(Reuters) - For Walt Disney's Peter Pan, flying was "all a matter of faith and trust." Investors in Walt Disney Co showed a lack of both in the company's stock on Wednesday.
Disney's shares fell 4.5 percent to $101.76 in morning trading and were the biggest drag on the Dow Jones industrial average after the entertainment conglomerate's quarterly earnings and revenue fell short of sky-high estimates.
As expected, Disney did get a boost from the success of the animated hit film "Zootopia" and "Star Wars: The Force Awakens".
But its cable business continued to struggle, theme park attendance was weaker than expected and product sales fell, leading to first miss on earnings per share in 19 quarters.
"We believe the nature of Disney's franchises like Star Wars has resulted in expectations running ahead of reality," Barclays analyst Kannan Venkateshwar wrote in a note to clients. Venkateshwar rates Disney "underweight" on valuation, with a price target of $89.
Disney has a forward price-earnings ratio of 17.3, compared with an average 14.4 for its peers.
Thomson Reuters StarMine's intrinsic valuation model, which takes into account analysts' EPS forecasts, indicates Disney's stock should be trading at $98.12 - about $4 below where it was trading on Wednesday.
"We are reluctant to pay a significant premium to the group average (and market) for Disney given that historical and projected growth rates have not generally been superior to peers," wrote Cowen & Co analyst Doug Creutz, who maintained a target of $88 on Disney's shares.
RBC Capital analyst Steven Cahall, who has a price target of $103 on Disney, was also cautious.
"...We're concerned that it's at peak earnings with "The Force Awakens" potentially setting an impossible comparable, and domestic parks running low on headroom with record occupancy, especially if U.S. economic weakness sets in," he wrote.
For Goldman Sachs, troubles in Disney's cable business, which includes sports network ESPN, "underscores our bear concern about rising expectations." Goldman analysts, led by Drew Borst, cut their price target to $109 from $111 - the only cut among brokerages tracked by Thomson Reuters.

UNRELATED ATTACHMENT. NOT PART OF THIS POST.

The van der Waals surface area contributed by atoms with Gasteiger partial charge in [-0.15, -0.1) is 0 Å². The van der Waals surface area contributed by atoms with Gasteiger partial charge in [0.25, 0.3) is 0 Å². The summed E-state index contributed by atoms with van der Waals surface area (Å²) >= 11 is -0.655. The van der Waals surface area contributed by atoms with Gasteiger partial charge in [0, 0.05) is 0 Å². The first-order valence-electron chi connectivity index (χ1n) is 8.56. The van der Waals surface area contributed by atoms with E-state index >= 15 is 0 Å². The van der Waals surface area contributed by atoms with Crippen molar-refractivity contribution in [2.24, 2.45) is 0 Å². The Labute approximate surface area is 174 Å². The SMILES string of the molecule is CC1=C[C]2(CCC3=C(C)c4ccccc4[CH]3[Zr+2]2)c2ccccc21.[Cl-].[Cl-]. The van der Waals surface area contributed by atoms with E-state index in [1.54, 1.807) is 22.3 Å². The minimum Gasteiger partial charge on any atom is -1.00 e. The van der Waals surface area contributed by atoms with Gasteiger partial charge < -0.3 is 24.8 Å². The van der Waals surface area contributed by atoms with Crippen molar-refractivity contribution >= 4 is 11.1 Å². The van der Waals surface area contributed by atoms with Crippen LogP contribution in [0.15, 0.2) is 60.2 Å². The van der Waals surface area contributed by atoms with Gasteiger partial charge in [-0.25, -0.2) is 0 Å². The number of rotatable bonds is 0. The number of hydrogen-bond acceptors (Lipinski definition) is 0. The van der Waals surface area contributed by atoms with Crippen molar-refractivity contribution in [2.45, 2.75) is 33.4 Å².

Disney's disappointing results had little effect on shares of other media companies, such as Viacom Inc, Time Warner Inc and Twenty-First Century Fox Inc. And some analysts saw the stock's drop as a chance to buy.
"Content is king and Disney is the king of content," said Ivan Feinseth, an analyst at Tigress Financial Partners, which holds Disney shares on behalf of clients.
David Miller, an analyst at Topeka Capital Markets, termed the results a "rare blip" and said the stock's weakness was "an outstanding buying opportunity."
Up to Tuesday, Disney's shares had risen nearly 8 percent since early March when "Zootopia" hit movie screens. The stock was up just 1.4 percent since the start of the year, though.
Of 35 analysts covering Disney, 19 rate it "buy" or higher, 14 "hold" and two "sell". The median price target is $113.
Like other media companies, Disney, owner of the ABC network, has been hit by "cord-cutting" - the switch to streaming services from cable and satellite TV.
Revenue in Disney's cable networks business fell 1.9 percent to $3.96 billion in the second quarter ended April 2. ESPN subscriptions fell, and ad revenue also dropped, in part due to the timing of college football playoffs.
Excluding items, Disney earned $1.36 per share, missing the average analyst estimate of $1.40. Revenue rose 4.1 percent to $12.97 billion, short of Wall Street's target of $13.19 billion.
The bright spot was the movie business. Studio revenue jumped 22.4 percent to $2.06 billion, as "Zootopia" grossed nearly $1 billion worldwide.
Reporting by Narottam Medhora and Anya George Tharakan; Editing by Ted Kerr